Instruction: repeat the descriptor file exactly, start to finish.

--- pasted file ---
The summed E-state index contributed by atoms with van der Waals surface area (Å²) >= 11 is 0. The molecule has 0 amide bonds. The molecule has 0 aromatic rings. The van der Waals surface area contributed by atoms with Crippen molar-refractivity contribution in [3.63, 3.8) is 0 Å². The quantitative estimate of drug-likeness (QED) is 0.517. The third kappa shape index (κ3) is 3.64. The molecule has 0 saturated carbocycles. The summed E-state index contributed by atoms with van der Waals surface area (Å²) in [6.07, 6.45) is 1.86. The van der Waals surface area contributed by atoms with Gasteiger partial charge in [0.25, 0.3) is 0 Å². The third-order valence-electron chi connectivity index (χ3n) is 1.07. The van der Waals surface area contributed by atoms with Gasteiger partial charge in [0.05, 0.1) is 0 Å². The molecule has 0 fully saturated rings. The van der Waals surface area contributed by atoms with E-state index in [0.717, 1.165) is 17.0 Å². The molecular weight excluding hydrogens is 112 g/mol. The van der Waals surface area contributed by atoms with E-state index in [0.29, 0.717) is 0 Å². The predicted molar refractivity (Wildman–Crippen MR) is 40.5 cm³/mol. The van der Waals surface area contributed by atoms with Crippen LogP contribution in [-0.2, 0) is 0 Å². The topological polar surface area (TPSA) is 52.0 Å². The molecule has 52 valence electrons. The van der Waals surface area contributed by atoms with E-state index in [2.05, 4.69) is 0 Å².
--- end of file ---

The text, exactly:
The summed E-state index contributed by atoms with van der Waals surface area (Å²) >= 11 is 0. The molecule has 0 amide bonds. The molecule has 0 aromatic rings. The van der Waals surface area contributed by atoms with Crippen molar-refractivity contribution in [3.63, 3.8) is 0 Å². The quantitative estimate of drug-likeness (QED) is 0.517. The third kappa shape index (κ3) is 3.64. The molecule has 0 saturated carbocycles. The summed E-state index contributed by atoms with van der Waals surface area (Å²) in [6.07, 6.45) is 1.86. The van der Waals surface area contributed by atoms with Gasteiger partial charge in [0.25, 0.3) is 0 Å². The third-order valence-electron chi connectivity index (χ3n) is 1.07. The van der Waals surface area contributed by atoms with Gasteiger partial charge in [0.05, 0.1) is 0 Å². The molecule has 0 fully saturated rings. The van der Waals surface area contributed by atoms with E-state index in [0.717, 1.165) is 17.0 Å². The molecular weight excluding hydrogens is 112 g/mol. The van der Waals surface area contributed by atoms with E-state index in [0.29, 0.717) is 0 Å². The predicted molar refractivity (Wildman–Crippen MR) is 40.5 cm³/mol. The van der Waals surface area contributed by atoms with Crippen LogP contribution in [-0.2, 0) is 0 Å². The topological polar surface area (TPSA) is 52.0 Å². The molecule has 52 valence electrons. The van der Waals surface area contributed by atoms with E-state index in [2.05, 4.69) is 0 Å².